Objectives: To assess 1) the change in knowledge of the CHCPs after training; 2) the absolute quality of care provided by the CHCPs (determined as the proportion of children aged <5 years [under-fives] correctly diagnosed, treated and referred); and 3) the consultation behaviour of the CHCPs.
Design: Change in knowledge was assessed by tests pre-and post-training. The quality of care was determined by reassessments at the clinic exit by a medical officer, without a baseline comparison. Consultation behaviour was assessed through direct observation. The study was performed during 2014–2015.
Results: The mean standard knowledge score of the CH-CPs increased from 19 to 25 (P < 0.001). Of 1490 under-fives examined, 91% were correctly diagnosed, 86% were correctly treated and 99.5% received a correct referral decision. The CHCPs performed well on most of the measures of good communication, although one third did not explain the diagnosis and treatment to patients.
Conclusion: The training was effective in changing knowledge. The CHCPs applied the knowledge gained and provided good quality care. Following these results, the Bangladesh Ministry of Health and Family Welfare has scaled up the training nationwide. The lessons learnt should be useful for other countries.
PMCID: PMC4913689  PMID: 27358800
primary care; childhood pneumonia; antibiotic reduction
23.  Heroin Use and HIV Disease Progression: Results from a Pilot Study of a Russian Cohort 
AIDS and behavior  2015;19(6):1089-1097.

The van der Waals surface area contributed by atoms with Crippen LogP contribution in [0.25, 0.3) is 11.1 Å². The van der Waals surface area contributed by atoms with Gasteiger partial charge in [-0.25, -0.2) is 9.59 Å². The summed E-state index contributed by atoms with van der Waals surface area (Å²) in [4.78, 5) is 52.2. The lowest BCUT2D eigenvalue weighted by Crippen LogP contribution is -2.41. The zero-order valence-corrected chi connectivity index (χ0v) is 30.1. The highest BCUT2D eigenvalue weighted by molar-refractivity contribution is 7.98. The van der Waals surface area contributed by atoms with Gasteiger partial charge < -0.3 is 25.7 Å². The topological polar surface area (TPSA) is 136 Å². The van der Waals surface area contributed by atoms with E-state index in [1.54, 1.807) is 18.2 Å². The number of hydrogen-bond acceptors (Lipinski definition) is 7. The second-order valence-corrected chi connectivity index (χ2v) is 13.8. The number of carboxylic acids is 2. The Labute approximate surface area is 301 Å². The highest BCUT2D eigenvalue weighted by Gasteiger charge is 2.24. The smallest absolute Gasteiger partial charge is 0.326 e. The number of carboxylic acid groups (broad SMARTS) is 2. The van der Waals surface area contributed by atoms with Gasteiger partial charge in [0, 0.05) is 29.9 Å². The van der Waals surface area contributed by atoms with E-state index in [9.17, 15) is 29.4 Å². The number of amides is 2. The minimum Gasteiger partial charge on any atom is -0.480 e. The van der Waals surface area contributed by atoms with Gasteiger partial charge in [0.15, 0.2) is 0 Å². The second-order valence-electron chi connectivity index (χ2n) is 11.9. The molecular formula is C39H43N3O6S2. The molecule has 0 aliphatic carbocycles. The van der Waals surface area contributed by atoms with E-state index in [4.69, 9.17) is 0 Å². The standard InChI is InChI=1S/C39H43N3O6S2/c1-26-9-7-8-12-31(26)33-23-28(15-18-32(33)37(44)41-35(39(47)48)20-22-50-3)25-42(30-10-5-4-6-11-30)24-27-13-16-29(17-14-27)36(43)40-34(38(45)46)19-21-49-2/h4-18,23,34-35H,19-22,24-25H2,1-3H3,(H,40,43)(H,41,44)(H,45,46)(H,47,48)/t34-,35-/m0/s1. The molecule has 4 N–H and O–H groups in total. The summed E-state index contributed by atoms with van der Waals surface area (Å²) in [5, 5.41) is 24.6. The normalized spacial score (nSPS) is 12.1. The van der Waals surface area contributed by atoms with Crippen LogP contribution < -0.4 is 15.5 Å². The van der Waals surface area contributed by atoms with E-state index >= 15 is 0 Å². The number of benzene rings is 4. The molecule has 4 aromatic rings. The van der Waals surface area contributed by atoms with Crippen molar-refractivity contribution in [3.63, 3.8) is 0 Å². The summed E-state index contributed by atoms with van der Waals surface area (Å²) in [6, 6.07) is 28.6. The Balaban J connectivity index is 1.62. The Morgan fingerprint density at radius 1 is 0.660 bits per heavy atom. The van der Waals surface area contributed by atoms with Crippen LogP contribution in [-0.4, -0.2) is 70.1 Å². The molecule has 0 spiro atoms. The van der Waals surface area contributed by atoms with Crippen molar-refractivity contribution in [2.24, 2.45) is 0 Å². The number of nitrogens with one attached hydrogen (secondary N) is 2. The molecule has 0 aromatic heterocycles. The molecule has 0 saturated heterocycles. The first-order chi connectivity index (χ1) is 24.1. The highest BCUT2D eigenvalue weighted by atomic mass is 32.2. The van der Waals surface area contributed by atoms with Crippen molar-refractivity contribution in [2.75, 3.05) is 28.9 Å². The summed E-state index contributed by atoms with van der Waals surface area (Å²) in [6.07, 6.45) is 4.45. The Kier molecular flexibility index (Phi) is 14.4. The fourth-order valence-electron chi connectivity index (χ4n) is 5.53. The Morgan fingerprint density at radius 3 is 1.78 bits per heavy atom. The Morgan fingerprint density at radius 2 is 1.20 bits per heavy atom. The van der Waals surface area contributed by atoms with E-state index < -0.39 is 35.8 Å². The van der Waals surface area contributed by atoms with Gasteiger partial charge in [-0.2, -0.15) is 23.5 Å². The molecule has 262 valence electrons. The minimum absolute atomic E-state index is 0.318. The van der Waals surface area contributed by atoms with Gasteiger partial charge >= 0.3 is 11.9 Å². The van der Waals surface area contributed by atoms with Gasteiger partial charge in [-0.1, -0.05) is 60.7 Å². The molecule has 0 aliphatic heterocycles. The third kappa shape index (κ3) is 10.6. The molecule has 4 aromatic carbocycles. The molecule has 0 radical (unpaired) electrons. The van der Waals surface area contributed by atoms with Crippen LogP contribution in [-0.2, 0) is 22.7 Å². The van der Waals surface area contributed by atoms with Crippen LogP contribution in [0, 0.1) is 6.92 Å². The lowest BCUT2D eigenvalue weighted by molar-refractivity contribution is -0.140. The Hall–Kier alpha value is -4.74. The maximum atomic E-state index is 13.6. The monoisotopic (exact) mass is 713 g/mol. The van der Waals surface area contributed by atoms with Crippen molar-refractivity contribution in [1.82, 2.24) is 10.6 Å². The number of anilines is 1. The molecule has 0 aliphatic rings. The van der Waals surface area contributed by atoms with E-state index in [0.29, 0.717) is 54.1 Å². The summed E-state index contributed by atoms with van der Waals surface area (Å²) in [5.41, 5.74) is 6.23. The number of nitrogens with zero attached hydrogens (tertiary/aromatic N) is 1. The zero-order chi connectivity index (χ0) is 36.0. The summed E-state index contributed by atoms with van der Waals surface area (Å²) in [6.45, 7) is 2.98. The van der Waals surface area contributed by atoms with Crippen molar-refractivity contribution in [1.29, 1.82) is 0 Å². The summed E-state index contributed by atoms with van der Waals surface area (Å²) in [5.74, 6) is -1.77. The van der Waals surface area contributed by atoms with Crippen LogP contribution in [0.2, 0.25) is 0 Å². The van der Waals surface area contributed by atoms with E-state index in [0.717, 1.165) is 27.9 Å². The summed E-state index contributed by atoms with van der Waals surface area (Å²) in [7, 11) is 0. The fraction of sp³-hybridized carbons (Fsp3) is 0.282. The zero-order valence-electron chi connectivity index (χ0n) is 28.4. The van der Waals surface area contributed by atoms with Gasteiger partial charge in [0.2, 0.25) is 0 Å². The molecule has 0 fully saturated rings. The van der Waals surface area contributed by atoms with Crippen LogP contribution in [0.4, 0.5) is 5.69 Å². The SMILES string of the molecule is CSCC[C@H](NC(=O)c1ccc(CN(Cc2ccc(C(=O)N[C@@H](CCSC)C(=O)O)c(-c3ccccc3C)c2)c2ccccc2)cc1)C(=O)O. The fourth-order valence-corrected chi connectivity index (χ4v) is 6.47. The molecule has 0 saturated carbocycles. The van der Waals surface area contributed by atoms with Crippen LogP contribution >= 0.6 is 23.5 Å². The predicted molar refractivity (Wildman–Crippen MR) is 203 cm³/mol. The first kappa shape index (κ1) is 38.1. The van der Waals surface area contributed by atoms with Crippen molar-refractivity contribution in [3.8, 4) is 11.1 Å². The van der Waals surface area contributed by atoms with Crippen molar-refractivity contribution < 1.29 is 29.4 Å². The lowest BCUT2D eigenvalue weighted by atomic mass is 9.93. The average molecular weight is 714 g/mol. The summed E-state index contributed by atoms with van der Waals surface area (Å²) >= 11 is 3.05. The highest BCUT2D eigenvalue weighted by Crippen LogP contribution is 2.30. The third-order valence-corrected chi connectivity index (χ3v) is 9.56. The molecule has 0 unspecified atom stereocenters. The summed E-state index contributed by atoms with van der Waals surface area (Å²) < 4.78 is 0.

Opioids have immunosuppressive properties, yet their impact on HIV disease progression remains unclear. Using longitudinal data from HIV-infected antiretroviral therapy-naïve Russian individuals (n=77), we conducted a pilot study to estimate the effect of heroin use on HIV disease progression. Heroin use was categorized based on past 30 day self-report at baseline, 6 months and 12 months as none, intermittent or persistent. We estimated the effect of heroin use on HIV disease progression, measured as change in CD4 count from baseline to 12 months, using multivariable linear regression. Those with intermittent (n=21) and no heroin use (n=39) experienced mean decreases in CD4 count from baseline to 12 months (−103 cells/mm3 and −10 cells/mm3, respectively; adjusted mean difference (AMD) −93, 95% CI: −245, 58). Those with persistent use (n=17) showed a mean increase of 53 cells/mm3 (AMD 63, 95% CI: −95, 220). Future studies exploring the effects of heroin withdrawal on HIV disease progression are warranted.
PMCID: PMC4440848  PMID: 25413642
heroin; HIV disease progression; HIV; CD4
24.  Protocol for a pragmatic cluster randomised controlled trial for reducing irrational antibiotic prescribing among children with upper respiratory infections in rural China